Kontoghiorghes G.J.,Postgraduate Research Institute of Science Technology
Toxicology Mechanisms and Methods | Year: 2013

New developments on chelation have been discussed during the 20th International Conference on Chelation in Grand Rapids, MI, USA, which could affect the treatments of millions of patients worldwide. The complete treatment of transfusional iron overload in thalassaemia using the deferiprone (L1) and deferoxamine combination is a paradigm to be followed in the treatment of many other metal toxicity conditions. Encouraging results from clinical testing increased the prospects of the application of L1 as a pharmaceutical chelator antioxidant in renal, neurodegenerative and other conditions. The development of new chelators for the detoxification of heavy and radioactive metals is in the final stages of approval for clinical use. EDTA chelation for heavy metal detoxification has been used in millions of patients worldwide in the last 50 years and continues to attract many categories of patients because of low toxicity and therapeutic benefits. Major changes on chelation therapy policy have been introduced by the FDA in the USA in the last few years, including the approval of L1 in 2011, the release of reports with 2474 fatalities which include thalassaemia and sickle cell anaemia patients in the period 2007-2011 in the case of deferasirox and the reappraisal of EDTA chelation therapy by NIH for patients who have suffered myocardial infraction. Major controversies in the use of chelating drugs worldwide include the risk/benefit assessment of different chelation protocols for different conditions and the commercial conflicts between generic and patented drugs. © 2013 Informa Healthcare USA, Inc. Source

Born T.,Michigan State University | Kontoghiorghe C.N.,Postgraduate Research Institute of Science Technology | Spyrou A.,Postgraduate Research Institute of Science Technology | Kolnagou A.,Postgraduate Research Institute of Science Technology | Kontoghiorghes G.J.,Postgraduate Research Institute of Science Technology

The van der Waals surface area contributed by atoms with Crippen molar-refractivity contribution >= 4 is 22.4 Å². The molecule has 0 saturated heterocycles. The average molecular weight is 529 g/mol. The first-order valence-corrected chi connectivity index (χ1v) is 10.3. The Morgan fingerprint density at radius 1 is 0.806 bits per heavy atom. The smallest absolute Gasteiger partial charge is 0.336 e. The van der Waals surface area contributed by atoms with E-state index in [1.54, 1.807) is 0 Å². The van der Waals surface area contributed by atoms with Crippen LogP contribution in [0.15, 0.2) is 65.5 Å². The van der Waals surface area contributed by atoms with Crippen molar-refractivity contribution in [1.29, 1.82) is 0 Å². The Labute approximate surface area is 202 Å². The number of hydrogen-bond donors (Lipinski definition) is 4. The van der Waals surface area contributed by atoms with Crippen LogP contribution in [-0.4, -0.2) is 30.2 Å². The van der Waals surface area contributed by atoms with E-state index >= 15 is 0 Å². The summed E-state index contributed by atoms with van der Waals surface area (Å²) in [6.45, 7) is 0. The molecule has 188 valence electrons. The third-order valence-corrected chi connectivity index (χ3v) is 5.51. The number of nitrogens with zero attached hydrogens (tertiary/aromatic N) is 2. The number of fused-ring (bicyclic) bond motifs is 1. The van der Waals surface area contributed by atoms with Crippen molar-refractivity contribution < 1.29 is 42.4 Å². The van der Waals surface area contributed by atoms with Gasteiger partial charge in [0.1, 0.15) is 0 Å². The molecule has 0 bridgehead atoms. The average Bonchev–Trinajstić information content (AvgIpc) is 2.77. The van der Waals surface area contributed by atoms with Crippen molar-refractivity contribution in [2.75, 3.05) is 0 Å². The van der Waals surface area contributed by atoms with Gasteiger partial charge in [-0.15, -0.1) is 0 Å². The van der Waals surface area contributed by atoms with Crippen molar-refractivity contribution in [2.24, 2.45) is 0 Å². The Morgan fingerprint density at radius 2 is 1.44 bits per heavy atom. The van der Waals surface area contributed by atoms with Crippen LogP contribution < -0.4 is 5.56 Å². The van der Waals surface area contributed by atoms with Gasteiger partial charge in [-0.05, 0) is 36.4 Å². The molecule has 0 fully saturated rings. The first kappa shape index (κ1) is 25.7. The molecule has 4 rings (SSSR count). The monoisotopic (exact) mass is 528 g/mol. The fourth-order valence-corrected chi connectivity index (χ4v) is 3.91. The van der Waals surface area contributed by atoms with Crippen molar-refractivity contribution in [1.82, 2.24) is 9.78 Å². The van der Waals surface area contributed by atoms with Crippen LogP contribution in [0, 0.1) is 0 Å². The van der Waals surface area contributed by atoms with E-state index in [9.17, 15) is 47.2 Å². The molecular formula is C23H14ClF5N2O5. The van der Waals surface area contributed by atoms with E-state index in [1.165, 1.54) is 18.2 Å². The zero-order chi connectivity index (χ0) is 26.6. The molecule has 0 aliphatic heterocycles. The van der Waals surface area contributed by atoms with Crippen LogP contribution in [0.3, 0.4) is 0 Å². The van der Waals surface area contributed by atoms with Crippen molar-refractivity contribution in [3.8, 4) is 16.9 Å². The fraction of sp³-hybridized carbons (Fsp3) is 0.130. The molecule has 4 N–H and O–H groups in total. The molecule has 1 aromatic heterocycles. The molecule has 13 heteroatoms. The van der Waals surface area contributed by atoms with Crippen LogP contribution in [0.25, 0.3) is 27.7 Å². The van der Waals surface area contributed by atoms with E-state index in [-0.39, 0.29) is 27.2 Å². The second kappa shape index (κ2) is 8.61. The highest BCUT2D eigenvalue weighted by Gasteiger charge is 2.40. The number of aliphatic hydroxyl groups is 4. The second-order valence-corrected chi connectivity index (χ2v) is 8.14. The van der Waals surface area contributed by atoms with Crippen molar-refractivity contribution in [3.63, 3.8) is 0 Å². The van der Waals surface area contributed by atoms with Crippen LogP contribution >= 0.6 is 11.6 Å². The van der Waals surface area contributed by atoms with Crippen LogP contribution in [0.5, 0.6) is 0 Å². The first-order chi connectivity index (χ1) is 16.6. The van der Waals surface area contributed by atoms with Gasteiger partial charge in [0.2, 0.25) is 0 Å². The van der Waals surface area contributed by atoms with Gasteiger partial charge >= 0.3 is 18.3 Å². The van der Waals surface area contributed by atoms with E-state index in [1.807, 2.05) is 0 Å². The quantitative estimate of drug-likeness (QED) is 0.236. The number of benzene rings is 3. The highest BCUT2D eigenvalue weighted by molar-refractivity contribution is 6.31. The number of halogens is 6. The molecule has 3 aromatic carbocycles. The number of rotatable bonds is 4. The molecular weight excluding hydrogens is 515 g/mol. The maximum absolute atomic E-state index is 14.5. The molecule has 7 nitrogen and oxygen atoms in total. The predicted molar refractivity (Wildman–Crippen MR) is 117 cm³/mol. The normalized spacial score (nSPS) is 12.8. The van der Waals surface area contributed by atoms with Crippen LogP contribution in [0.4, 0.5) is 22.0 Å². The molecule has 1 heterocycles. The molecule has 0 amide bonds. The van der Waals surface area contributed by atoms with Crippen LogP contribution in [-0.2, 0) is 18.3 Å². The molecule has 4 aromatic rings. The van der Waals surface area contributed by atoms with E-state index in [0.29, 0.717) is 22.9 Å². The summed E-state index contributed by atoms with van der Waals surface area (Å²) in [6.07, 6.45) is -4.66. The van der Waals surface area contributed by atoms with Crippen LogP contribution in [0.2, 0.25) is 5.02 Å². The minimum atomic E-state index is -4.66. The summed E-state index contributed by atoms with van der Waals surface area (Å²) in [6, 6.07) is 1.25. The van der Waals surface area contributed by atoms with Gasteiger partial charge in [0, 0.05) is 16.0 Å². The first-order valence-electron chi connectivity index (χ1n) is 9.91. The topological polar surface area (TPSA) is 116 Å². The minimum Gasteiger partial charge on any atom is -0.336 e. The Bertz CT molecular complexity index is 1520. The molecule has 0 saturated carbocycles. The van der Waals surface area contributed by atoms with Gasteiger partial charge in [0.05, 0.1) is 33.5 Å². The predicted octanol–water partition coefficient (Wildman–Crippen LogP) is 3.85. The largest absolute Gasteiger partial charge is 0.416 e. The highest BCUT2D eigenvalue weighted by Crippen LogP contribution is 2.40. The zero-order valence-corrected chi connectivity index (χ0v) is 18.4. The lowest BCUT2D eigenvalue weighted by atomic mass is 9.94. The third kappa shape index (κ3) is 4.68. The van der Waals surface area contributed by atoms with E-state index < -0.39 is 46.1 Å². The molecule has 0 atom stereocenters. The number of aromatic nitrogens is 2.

Toxicology Mechanisms and Methods | Year: 2013

EDTA chelation therapy is regularly used in thousands of patients worldwide. An FDA approval of more than 50 years ago for heavy metal detoxification prompted many physicians to use EDTA as an alternative medicine for many categories of patients. Recently, NIH initiated the so-called Trial to Assess Chelation Therapy (TACT), which has been designed to evaluate whether EDTA and high dose oral vitamins and mineral therapy could offer clinical, quality of life, and economic benefits for patients with a previous myocardial infraction. A 50% reduction of urinary Pb and improvement of systolic blood pressure was observed in 33 cardiovascular patients following 20 iv administrations. In another study involving 15 patients of different categories, EDTA also has been shown to be an effective and nontoxic chelator for the removal of xenobiotic metals such as Pb, Cd, Ni and Al. Administration of iv EDTA on weekly basis appears to be a sufficient and nontoxic protocol for treating patients with suspected overload and toxicity of xenobiotic metals especially Pb and Cd. The causative effect of xenobiotic metals in cancer, cardiovascular, neurodegenerative, renal and other diseases needs further investigation. Similarly, the use of EDTA chelation therapy in other conditions, which are not related to xenobiotic metal toxicity needs further investigation and confirmation of therapeutic use from controlled randomized clinical trials. Metal balance and drug interaction studies are required to clarify the risk/benefit assessment for the long term use of EDTA in patients with excess xenobiotic metal toxicity and in other conditions. © 2013 Informa Healthcare USA, Inc. Source